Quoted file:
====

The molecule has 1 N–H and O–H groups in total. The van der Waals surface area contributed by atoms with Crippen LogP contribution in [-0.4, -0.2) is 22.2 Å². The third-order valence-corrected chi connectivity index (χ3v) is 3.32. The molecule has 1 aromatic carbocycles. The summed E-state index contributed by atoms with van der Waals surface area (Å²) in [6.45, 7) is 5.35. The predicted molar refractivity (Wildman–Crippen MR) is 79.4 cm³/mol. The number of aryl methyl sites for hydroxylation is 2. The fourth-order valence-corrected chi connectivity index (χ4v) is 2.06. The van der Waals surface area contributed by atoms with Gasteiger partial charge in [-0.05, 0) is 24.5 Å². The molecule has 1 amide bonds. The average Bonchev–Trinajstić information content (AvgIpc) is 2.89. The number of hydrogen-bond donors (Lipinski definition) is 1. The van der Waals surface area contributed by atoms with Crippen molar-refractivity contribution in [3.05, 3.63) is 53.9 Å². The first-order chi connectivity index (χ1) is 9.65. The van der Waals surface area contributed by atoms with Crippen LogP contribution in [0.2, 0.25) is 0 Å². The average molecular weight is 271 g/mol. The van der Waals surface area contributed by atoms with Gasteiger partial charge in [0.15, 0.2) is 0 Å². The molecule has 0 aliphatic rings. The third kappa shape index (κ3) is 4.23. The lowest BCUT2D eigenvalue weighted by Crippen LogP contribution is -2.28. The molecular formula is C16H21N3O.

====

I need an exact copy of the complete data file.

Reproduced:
The molecule has 1 N–H and O–H groups in total. The van der Waals surface area contributed by atoms with Crippen LogP contribution in [-0.4, -0.2) is 22.2 Å². The third-order valence-corrected chi connectivity index (χ3v) is 3.32. The molecule has 1 aromatic carbocycles. The summed E-state index contributed by atoms with van der Waals surface area (Å²) in [6.45, 7) is 5.35. The predicted molar refractivity (Wildman–Crippen MR) is 79.4 cm³/mol. The number of aryl methyl sites for hydroxylation is 2. The fourth-order valence-corrected chi connectivity index (χ4v) is 2.06. The van der Waals surface area contributed by atoms with Gasteiger partial charge in [-0.05, 0) is 24.5 Å². The molecule has 1 amide bonds. The average Bonchev–Trinajstić information content (AvgIpc) is 2.89. The number of hydrogen-bond donors (Lipinski definition) is 1. The van der Waals surface area contributed by atoms with Crippen molar-refractivity contribution in [3.05, 3.63) is 53.9 Å². The first-order chi connectivity index (χ1) is 9.65. The van der Waals surface area contributed by atoms with Crippen LogP contribution in [0.2, 0.25) is 0 Å². The average molecular weight is 271 g/mol. The van der Waals surface area contributed by atoms with Gasteiger partial charge in [0.15, 0.2) is 0 Å². The molecule has 0 aliphatic rings. The third kappa shape index (κ3) is 4.23. The lowest BCUT2D eigenvalue weighted by Crippen LogP contribution is -2.28. The molecular formula is C16H21N3O.